Weight training uses muscular resistance contraction to build the strength, anaerobic endurance, and size of skeletal muscles. It is the carrying out of physical exercises to improve strength and endurance. It is mainly associated with the use of lightweights to heavyweights. However, it can also incorporate other training techniques like calisthenics, isometrics, and plyometrics. The basic principle is to pressure and overload the muscle, so it adapts and gets stronger.
Weight training is an integral part of overall fitness training and benefits people of all ages, particularly those fighting obesity, arthritis, or a heart condition. Regular strength training will also help prevent the natural loss of lean muscle mass with aging.
If you vary your resistance training program through the number of repetitions and sets performed, exercises undertaken, and weights used, you will maintain any strength gains you make.
You can check out our post on the best dumbbells for weight training.
Weight Training for Beginners
Pre-exercise screening helps identify people with health conditions that may put them at risk of experiencing a health problem during physical activity. Therefore, it is safer for beginners to decide if the potential benefits of the chosen resistance training outweigh the risk.
Warming Up Before Training
Warming up your body before starting weight or resistance training exercises is an excellent way to start. You can start with light aerobic exercises like walking or cycling for five minutes in addition to a few dynamic stretches. Dynamic stretches involve slow controlled movements through the full range of motion.
How It Helps Your Health
Besides the well-known and frequently Instagrammed benefits of adding tone and definition to your muscles, how does strength training help?
The sections below list the health benefits of weight or resistance training.
Weight training makes you stronger and fitter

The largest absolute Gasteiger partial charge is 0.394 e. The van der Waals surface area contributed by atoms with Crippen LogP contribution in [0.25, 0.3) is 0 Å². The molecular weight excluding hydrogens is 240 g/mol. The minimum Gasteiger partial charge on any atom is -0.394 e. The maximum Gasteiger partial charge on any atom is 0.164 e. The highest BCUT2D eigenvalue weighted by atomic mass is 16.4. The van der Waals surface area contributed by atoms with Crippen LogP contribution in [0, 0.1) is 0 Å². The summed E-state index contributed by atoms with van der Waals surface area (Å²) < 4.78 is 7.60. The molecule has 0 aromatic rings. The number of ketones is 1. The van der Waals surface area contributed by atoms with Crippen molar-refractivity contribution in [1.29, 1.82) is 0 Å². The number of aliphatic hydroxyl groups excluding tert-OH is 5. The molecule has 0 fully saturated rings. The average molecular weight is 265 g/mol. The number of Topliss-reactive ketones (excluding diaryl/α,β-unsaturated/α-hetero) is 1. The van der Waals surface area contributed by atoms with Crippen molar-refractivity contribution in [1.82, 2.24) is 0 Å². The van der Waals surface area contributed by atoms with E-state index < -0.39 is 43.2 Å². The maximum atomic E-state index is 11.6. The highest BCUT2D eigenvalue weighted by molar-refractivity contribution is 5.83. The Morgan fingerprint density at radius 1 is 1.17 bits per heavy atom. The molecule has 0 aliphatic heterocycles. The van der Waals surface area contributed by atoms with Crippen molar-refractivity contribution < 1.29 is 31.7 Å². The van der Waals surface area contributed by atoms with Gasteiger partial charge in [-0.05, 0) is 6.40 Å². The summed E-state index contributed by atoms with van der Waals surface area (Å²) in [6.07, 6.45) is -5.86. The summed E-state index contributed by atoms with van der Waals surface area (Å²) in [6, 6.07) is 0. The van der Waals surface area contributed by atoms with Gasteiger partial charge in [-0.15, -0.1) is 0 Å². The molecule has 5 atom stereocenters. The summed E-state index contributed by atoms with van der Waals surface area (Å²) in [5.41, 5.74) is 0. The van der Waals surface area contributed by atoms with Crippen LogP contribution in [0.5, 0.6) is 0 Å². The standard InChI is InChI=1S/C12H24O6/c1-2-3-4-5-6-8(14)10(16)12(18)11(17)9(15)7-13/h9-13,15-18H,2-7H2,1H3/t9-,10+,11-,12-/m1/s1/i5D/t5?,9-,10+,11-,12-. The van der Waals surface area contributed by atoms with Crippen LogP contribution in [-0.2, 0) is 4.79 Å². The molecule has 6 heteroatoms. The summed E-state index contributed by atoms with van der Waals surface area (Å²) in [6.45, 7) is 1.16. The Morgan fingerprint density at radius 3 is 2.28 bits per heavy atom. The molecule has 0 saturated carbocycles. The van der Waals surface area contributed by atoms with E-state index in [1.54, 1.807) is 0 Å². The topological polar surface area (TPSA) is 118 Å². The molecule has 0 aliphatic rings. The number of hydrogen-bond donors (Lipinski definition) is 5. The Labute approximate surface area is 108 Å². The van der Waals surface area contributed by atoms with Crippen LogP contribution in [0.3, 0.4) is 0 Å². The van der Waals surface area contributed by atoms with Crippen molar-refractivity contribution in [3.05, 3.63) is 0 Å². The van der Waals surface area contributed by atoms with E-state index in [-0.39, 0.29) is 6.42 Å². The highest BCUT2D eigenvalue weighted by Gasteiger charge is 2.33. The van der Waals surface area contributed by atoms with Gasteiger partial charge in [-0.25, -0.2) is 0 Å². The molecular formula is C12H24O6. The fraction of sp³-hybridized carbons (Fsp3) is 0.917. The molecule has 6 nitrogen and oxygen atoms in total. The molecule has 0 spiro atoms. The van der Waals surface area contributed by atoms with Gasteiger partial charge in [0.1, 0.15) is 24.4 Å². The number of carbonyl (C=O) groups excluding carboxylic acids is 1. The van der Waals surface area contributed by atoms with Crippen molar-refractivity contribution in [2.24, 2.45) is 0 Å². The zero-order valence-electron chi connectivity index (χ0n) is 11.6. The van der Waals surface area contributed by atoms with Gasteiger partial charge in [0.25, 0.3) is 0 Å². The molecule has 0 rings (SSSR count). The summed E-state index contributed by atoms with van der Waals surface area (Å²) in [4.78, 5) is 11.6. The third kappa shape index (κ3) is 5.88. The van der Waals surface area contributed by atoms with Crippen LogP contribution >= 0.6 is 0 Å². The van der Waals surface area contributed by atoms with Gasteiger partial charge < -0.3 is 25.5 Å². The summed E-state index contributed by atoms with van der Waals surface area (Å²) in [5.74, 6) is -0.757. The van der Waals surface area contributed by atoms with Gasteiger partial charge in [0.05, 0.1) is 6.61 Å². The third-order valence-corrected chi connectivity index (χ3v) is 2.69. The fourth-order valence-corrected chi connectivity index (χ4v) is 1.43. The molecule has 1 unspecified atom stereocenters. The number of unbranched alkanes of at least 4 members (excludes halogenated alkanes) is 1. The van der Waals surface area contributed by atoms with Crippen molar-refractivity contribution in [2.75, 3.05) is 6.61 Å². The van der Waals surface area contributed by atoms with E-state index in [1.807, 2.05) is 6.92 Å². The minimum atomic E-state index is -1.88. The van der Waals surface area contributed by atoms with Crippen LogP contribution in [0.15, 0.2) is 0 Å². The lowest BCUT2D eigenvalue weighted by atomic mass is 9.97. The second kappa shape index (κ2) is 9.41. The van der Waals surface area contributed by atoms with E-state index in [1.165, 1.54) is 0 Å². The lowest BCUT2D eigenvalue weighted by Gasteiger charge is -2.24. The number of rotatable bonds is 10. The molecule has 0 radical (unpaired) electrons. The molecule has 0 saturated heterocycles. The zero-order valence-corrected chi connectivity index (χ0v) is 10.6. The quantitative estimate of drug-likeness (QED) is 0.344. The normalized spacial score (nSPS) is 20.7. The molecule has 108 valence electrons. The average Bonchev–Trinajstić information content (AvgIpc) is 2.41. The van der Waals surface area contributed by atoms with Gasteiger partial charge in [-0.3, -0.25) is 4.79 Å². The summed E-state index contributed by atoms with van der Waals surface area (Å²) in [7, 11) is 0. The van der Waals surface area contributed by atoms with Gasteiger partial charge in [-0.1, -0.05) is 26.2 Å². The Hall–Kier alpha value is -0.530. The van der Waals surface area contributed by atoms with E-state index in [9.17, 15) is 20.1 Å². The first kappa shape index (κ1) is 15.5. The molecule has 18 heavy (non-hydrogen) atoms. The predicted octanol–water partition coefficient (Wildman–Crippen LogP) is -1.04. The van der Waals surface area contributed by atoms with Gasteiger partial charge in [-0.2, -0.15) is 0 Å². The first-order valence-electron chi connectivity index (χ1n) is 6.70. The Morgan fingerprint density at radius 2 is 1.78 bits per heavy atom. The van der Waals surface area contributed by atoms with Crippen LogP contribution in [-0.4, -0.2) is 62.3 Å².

This benefit is an obvious one, but you shouldn’t overlook it. Muscle strength is crucial for making easier the things you need to do daily, especially as you get older and start to lose muscle. Also, weight training helps maintain flexibility and balance, which can help you remain independent as you age.
Increases bone density
Weight training can increase your bone density, strengthening your bone. Strong bones can help prevent fractures and osteoporosis, a disease characterized by low bone mass and structural deterioration of bone tissue. In addition, evidence shows that combining a proper diet with some resistance training helps improve bone, joint, and muscle health. It may also help reverse bone loss associated with osteoporosis.
Weight training helps boost your metabolism. Metabolism rate at which your resting body burns calories throughout the day. You burn calories during weight training, and your body continues to burn calories after weight training. Research estimates that for every one pound of increase in muscle mass, your resting metabolism increases by 30 to 50 calories, and that’s good news if you’re trying to lose weight.
It improves endurance
It seems contrary to what one would intuitively expect, but weight training has shown to improve endurance, speed, and running economy. By running economy, we mean the amount of energy and effort it takes to do something.
Keeping your muscles toned and strong can help prevent injuries and many conditions like pain, arthritis, fibromyalgia, and chronic pain. In addition, when you work to improve your muscle strength, you’re ensuring that your body is prepared to work a bit harder for the unexpected or when you’re in an awkward situation.
Develops better body mechanics
Weight training also benefits your balance, coordination, posture, and composition. Strength training has benefits beyond the appearance of nicely toned muscles. With effective resistance training, your balance and coordination will improve as well as your posture. In addition, it can also minimize poor flexibility and balance.
It helps boost your mood
Weight training elevates the level of endorphins. Endorphins are natural opiates produced by the brain, which lift energy levels and improves mood. Furthermore, both human and animal support studies show that resistance exercise training may also disprove anxiety and depression by acting on those same neurobiological systems.
Builds your brain
Heavyweight develops more than muscles. Lifting heavy weight increases the production of many hormones, including the hormone IGF-1, which helps to stimulate connections in the brain and enhance cognitive function. Recent studies have proven this to be true.